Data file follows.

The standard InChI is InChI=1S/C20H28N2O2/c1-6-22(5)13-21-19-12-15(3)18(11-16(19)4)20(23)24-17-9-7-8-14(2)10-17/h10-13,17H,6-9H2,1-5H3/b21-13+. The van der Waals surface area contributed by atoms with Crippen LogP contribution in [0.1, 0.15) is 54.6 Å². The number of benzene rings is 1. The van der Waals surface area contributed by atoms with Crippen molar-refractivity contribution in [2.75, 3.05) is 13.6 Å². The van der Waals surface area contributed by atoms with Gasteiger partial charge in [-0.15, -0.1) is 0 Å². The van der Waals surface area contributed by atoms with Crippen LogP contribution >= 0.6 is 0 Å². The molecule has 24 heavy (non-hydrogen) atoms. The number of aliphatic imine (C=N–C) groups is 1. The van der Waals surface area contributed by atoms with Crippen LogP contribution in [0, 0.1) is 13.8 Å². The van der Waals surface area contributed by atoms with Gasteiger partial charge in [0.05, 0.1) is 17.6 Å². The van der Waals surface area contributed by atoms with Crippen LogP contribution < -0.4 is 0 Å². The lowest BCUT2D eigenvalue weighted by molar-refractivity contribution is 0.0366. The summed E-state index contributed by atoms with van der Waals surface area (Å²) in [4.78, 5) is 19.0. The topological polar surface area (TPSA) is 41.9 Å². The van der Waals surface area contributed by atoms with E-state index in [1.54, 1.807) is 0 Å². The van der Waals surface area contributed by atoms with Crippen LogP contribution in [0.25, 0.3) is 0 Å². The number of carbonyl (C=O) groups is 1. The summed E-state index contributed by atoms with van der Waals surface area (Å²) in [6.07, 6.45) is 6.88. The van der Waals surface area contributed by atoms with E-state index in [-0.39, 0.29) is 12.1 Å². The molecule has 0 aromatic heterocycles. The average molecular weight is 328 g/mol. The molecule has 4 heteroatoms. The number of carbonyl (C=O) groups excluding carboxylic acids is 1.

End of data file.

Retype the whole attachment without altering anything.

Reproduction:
The standard InChI is InChI=1S/C20H28N2O2/c1-6-22(5)13-21-19-12-15(3)18(11-16(19)4)20(23)24-17-9-7-8-14(2)10-17/h10-13,17H,6-9H2,1-5H3/b21-13+. The van der Waals surface area contributed by atoms with Crippen LogP contribution in [0.1, 0.15) is 54.6 Å². The number of benzene rings is 1. The van der Waals surface area contributed by atoms with Crippen molar-refractivity contribution in [2.75, 3.05) is 13.6 Å². The van der Waals surface area contributed by atoms with Gasteiger partial charge in [-0.15, -0.1) is 0 Å². The van der Waals surface area contributed by atoms with Crippen LogP contribution >= 0.6 is 0 Å². The molecule has 24 heavy (non-hydrogen) atoms. The number of aliphatic imine (C=N–C) groups is 1. The van der Waals surface area contributed by atoms with Crippen LogP contribution in [0, 0.1) is 13.8 Å². The van der Waals surface area contributed by atoms with Gasteiger partial charge in [0.05, 0.1) is 17.6 Å². The van der Waals surface area contributed by atoms with Crippen LogP contribution < -0.4 is 0 Å². The lowest BCUT2D eigenvalue weighted by molar-refractivity contribution is 0.0366. The summed E-state index contributed by atoms with van der Waals surface area (Å²) in [4.78, 5) is 19.0. The topological polar surface area (TPSA) is 41.9 Å². The van der Waals surface area contributed by atoms with E-state index in [1.54, 1.807) is 0 Å². The van der Waals surface area contributed by atoms with Crippen LogP contribution in [0.25, 0.3) is 0 Å². The number of carbonyl (C=O) groups is 1. The summed E-state index contributed by atoms with van der Waals surface area (Å²) in [6.07, 6.45) is 6.88. The van der Waals surface area contributed by atoms with E-state index in [-0.39, 0.29) is 12.1 Å². The molecule has 0 aromatic heterocycles. The average molecular weight is 328 g/mol. The molecule has 4 heteroatoms. The number of carbonyl (C=O) groups excluding carboxylic acids is 1.